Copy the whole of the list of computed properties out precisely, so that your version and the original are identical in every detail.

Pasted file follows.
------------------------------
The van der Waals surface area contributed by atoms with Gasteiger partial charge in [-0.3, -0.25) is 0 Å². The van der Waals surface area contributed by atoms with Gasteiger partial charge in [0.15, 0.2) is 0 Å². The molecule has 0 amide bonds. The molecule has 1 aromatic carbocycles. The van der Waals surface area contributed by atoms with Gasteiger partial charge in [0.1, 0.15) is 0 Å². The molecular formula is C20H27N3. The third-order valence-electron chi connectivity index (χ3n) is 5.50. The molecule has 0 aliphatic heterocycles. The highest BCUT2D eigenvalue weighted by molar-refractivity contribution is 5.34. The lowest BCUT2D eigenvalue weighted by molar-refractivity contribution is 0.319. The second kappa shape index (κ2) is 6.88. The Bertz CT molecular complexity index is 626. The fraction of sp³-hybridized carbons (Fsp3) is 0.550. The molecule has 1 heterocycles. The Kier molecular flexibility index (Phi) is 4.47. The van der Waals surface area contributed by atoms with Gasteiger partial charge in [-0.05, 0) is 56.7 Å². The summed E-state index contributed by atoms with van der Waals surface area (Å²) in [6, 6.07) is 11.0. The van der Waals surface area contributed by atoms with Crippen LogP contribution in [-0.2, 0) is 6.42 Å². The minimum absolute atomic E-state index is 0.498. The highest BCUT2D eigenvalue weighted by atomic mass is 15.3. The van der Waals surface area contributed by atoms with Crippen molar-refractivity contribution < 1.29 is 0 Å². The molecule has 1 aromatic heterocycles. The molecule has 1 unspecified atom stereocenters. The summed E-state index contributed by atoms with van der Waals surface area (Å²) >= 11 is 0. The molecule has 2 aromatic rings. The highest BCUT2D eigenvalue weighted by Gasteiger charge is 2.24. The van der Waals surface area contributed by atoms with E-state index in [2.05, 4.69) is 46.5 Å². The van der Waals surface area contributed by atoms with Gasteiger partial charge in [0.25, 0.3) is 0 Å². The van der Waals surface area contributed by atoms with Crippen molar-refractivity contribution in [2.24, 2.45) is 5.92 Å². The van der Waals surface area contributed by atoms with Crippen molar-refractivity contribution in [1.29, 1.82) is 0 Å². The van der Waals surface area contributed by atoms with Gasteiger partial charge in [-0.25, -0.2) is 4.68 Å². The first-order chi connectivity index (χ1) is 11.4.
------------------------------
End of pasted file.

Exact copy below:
The van der Waals surface area contributed by atoms with Gasteiger partial charge in [-0.3, -0.25) is 0 Å². The van der Waals surface area contributed by atoms with Gasteiger partial charge in [0.15, 0.2) is 0 Å². The molecule has 0 amide bonds. The molecule has 1 aromatic carbocycles. The van der Waals surface area contributed by atoms with Gasteiger partial charge in [0.1, 0.15) is 0 Å². The molecular formula is C20H27N3. The third-order valence-electron chi connectivity index (χ3n) is 5.50. The molecule has 0 aliphatic heterocycles. The highest BCUT2D eigenvalue weighted by molar-refractivity contribution is 5.34. The lowest BCUT2D eigenvalue weighted by molar-refractivity contribution is 0.319. The second kappa shape index (κ2) is 6.88. The Bertz CT molecular complexity index is 626. The fraction of sp³-hybridized carbons (Fsp3) is 0.550. The molecule has 1 heterocycles. The Kier molecular flexibility index (Phi) is 4.47. The van der Waals surface area contributed by atoms with Gasteiger partial charge in [-0.05, 0) is 56.7 Å². The summed E-state index contributed by atoms with van der Waals surface area (Å²) in [6, 6.07) is 11.0. The van der Waals surface area contributed by atoms with Crippen LogP contribution in [-0.2, 0) is 6.42 Å². The minimum absolute atomic E-state index is 0.498. The highest BCUT2D eigenvalue weighted by atomic mass is 15.3. The van der Waals surface area contributed by atoms with Crippen molar-refractivity contribution < 1.29 is 0 Å². The molecule has 1 aromatic heterocycles. The molecule has 1 unspecified atom stereocenters. The summed E-state index contributed by atoms with van der Waals surface area (Å²) >= 11 is 0. The molecule has 2 aromatic rings. The highest BCUT2D eigenvalue weighted by Gasteiger charge is 2.24. The van der Waals surface area contributed by atoms with E-state index in [2.05, 4.69) is 46.5 Å². The van der Waals surface area contributed by atoms with Gasteiger partial charge in [0.25, 0.3) is 0 Å². The van der Waals surface area contributed by atoms with Crippen molar-refractivity contribution in [2.24, 2.45) is 5.92 Å². The van der Waals surface area contributed by atoms with Crippen molar-refractivity contribution in [1.29, 1.82) is 0 Å². The van der Waals surface area contributed by atoms with Gasteiger partial charge in [-0.25, -0.2) is 4.68 Å². The first-order chi connectivity index (χ1) is 11.4.